• There may also be no longer needed items (e.g., clothing). These can be donated.
  • Next, for the items that still have value: put them away carefully in places you know where to find them. Have an assigned place for everything and keep everything in its place. That’s really the key to a clutter-free dorm room (or any other kind of room, for that matter).

Keep Dishes Clean

The last thing you want is 3-day-old dishes lying around. Dirty dishes build up unwanted smells and spread bacteria around.

And disease-causing microorganisms like Salmonella and Listeria can show up on your utensils if they haven’t been cleaned for a while.

On top of that, dirty dishes and food that lay around attract unwanted critters like ants, cockroaches, and even mice!

A simple dish soap, dishwashing sponge, and some determined hands can keep dishes clean for their subsequent use. (Change your sponge regularly – like, every couple of weeks. Sponges are bacteria-magnets!)

Wipe Down Appliances

Kitchen appliances should be thoroughly sanitized and disinfected. Using a stainless steel cleaner or an antibacterial appliances spray can help reduce the spread of germs from the many hands that are typically laid on appliances each day.

Use a microfiber cloth or paper towels to wipe them clean after spray.

For appliances that directly touch food and that don’t plugin, simply clean them with dish soap and water.

Sweep, Vacuum, And Mop Hard Surfaces

Many dorm rooms have cheap industrial carpet on the floors, but some may have tile or hardwood floors.

Mop tile or hardware floors once a week, after vacuuming or sweeping. For dorm room germs, we suggest a lightweight, portable spray mop that will be easy to use and store.

Mopping helps sanitize floors, which beats lingering allergens and maintains the look of the floor.

Baking Soda for Bad Odors

Every college student has had that “What’s that smell?” moment. Luckily, baking soda exists, a powder that absorbs odors in the air.

You can open a container and place it in the dorm to help reduce annoying odors.

In addition, there are MANY ways to use baking soda for odor control. It’s a great, inexpensive asset in your student’s cleaning toolkit – easy to buy and keep around.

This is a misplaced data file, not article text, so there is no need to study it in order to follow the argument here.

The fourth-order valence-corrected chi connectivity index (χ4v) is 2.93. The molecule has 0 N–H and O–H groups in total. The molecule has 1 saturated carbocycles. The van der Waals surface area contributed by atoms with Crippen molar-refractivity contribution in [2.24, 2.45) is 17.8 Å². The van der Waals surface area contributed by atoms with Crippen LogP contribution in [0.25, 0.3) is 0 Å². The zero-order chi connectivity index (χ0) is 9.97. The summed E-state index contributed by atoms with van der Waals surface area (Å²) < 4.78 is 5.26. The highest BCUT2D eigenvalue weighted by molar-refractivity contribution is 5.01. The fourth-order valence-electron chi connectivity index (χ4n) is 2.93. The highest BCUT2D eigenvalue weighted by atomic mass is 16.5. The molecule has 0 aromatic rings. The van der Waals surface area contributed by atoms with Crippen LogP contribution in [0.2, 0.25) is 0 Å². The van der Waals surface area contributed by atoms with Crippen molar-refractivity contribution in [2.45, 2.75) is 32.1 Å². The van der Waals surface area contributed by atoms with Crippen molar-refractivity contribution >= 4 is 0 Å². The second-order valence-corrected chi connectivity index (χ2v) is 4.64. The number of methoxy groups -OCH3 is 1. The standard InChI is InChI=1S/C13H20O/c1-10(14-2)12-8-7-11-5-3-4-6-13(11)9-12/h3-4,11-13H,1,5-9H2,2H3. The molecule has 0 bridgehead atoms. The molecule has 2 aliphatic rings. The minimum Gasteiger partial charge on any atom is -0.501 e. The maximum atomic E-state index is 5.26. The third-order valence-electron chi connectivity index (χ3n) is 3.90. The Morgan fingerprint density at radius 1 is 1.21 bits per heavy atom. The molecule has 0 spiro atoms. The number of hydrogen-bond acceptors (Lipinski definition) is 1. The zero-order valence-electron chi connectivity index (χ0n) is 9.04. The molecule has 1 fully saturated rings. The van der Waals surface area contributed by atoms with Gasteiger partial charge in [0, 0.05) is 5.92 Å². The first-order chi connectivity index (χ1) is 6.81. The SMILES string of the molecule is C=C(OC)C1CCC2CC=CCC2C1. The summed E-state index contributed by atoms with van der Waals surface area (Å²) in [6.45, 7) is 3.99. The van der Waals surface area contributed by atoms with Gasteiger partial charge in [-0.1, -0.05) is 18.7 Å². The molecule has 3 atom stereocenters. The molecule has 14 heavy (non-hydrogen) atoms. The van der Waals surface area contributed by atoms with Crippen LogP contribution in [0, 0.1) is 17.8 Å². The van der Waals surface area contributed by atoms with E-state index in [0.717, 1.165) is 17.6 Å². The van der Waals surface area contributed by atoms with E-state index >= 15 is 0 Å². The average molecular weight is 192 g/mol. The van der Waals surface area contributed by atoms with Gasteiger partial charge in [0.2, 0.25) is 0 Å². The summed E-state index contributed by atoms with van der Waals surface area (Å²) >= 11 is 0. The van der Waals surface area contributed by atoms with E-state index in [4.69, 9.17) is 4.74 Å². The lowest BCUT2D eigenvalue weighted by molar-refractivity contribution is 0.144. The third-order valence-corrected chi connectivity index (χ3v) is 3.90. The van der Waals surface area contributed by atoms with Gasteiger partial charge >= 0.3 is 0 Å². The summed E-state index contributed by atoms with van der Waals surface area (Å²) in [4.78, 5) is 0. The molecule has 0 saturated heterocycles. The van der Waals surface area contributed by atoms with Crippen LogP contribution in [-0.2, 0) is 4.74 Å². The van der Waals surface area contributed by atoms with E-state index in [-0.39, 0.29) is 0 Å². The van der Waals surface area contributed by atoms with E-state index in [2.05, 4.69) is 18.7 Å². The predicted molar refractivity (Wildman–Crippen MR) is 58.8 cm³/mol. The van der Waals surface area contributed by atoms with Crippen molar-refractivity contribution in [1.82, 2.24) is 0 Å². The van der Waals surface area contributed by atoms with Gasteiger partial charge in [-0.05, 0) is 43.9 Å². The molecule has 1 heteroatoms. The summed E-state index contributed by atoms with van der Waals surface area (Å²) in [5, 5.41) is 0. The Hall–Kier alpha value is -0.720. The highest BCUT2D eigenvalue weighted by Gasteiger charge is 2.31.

Opened baking soda boxes can be effective for up to about 6 months.

Beat Mold the Right Way

Mold can grow in:

  • Shower curtains
  • Damp areas
  • Bathroom fans
  • Leaking window sills

To combat everyday mold, apply a mold removal spray like CLR or Mold Armor to remove the mold at the source. Wear disposable latex gloves to protect your hands and a mask to help prevent you from breathing it in.

Since mold tends to thrive in humidity, use a dehumidifier to help manage future mold from growing in the same areas.

Cleaning & Disinfecting Windows

Windows can look clean to the naked eye, but we don’t see the countless bacteria colonies that can grow on them.

Microbes that multiply on your windows can give way to airborne pathogens that could affect the health of those living in the quarters.

In most instances, though, the build-up of dust will become obvious first. The longer that dust sits on the surface, the harder it becomes to clean.

Therefore, try to convince your student to regularly use a glass cleaner and disinfectant on their windows. This is not only to leave the windows sparkling but also to beat bacteria.

Either paper towels (disposable) or non-lint cloths (sustainable) will get the job done.

Handle All Your Cleaning Needs With Park Avenue Cleaning

College dorms should be the perfect environment for students to keep up with their studies and live in comfort.

Applying these helpful dorm cleaning tips can help anyone accomplish just that!

Here at Park Avenue Cleaning, we’re experts who understand cleaning protocols for dorms and entire homes.

And we’ve served the Greater Baltimore area for more than 20 years, so we’ve practically seen it all!

If your home needs a thorough cleaning from the experts, feel free to book a service here or call us at 877-546-9837.

We would love to get started on whatever you need done first!